Review by Choice Review
The Quest for Mental Health is a very thought-provoking book. Historian Dowbiggin (Univ. of Prince Edward Island, Canada), author of several works on the history of medicine (e.g., Keeping Sane, CH, Feb'98, 35-3589; Inheriting Madness, CH, Dec'91, 29-2388), creatively coins the term "therapism" to emphasize the prevailing view that we are an increasingly mentally ill population that needs treatment to be emotionally healthy. True to his discipline, Dowbiggin provides a very well-researched and comprehensive historical perspective on the evolution of the drive to achieve mental health. The author's illuminating description of the development of "madhouses" in 18th-century England focusing on treatment of the mentally ill illustrates this. He offers interesting details about Freud and the development of psychoanalysis, including how it more firmly established the field of psychiatry. Dowbiggin skillfully continues the historical journey, covering the impact of psychopharmacology, the antipsychiatric movement, deinstitutionalization, rising consumerism, and the present emphasis on the importance of expressing one's feelings. A must read for advanced students, faculty, and practitioners in the mental health fields. Summing Up: Highly recommended. Upper-division undergraduates and above. M. C. Matteis Regis College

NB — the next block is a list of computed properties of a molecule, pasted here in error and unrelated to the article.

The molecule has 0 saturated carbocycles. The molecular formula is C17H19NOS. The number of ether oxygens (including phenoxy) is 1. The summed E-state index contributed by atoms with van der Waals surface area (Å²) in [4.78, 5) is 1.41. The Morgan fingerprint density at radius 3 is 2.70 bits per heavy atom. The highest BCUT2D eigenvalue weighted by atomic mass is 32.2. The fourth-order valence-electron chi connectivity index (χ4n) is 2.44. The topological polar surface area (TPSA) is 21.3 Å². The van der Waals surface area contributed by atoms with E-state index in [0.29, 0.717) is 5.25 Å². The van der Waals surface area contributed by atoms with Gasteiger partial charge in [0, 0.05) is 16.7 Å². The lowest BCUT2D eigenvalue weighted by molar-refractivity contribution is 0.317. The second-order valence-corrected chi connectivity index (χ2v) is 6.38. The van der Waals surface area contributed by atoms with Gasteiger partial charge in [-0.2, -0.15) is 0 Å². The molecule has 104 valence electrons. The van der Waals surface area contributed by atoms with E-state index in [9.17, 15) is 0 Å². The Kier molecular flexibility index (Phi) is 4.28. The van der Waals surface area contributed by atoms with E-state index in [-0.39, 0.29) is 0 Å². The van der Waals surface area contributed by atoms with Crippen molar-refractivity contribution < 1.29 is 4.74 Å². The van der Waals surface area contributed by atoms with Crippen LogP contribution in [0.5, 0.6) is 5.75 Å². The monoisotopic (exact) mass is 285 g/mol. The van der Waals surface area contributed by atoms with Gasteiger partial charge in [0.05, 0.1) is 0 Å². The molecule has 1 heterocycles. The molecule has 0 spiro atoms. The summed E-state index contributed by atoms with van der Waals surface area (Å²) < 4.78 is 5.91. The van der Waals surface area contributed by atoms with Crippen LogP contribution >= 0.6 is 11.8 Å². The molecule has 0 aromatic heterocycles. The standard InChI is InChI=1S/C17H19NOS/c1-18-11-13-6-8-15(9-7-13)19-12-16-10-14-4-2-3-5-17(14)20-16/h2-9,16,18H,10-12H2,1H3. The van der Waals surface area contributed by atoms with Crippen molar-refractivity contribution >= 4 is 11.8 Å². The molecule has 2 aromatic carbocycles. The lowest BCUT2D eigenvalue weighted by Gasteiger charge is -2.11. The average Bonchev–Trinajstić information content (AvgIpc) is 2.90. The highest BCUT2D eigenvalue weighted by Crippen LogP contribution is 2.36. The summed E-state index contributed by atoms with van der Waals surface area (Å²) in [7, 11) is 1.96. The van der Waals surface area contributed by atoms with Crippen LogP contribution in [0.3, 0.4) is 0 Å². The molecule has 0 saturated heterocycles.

Copyright American Library Association, used with permission.
Review by Library Journal Review
The history of mental health has rarely been pretty, and Dowbiggin (history, Univ. of Prince Edward Island) does not shy away from its uglier aspects, such as lobotomy, eugenics, or institutionalization. He also does not avoid touting his own thesis: that today's trend of overmedication and therapy is not adequately helping people with mental illnesses. This academic overview covers much ground, marking the advent of mental health care in the 18th century through today. This straightforward account chronologically follows the rise of institutions (and later the trend towards deinstitutionalization), the role of pharmaceuticals in mental health, and changing public sentiment toward mental illness. Some names may ring familiar, but while readers may know of Dorothea Dix or Timothy Leary, they may not realize how they influenced medical history. Verdict General readers interested in the history of medicine and mental health will find many a fascinating story in this dense volume; those interested in the role of pharmaceuticals in the future of health care will be left with much to think about. Given the large number of people affected by mental illness, Dowbiggin's analysis is worth considering.-Mindy Rhiger, St. Paul (c) Copyright 2011. Library Journals LLC, a wholly owned subsidiary of Media Source, Inc. No redistribution permitted.
(c) Copyright Library Journals LLC, a wholly owned subsidiary of Media Source, Inc. No redistribution permitted.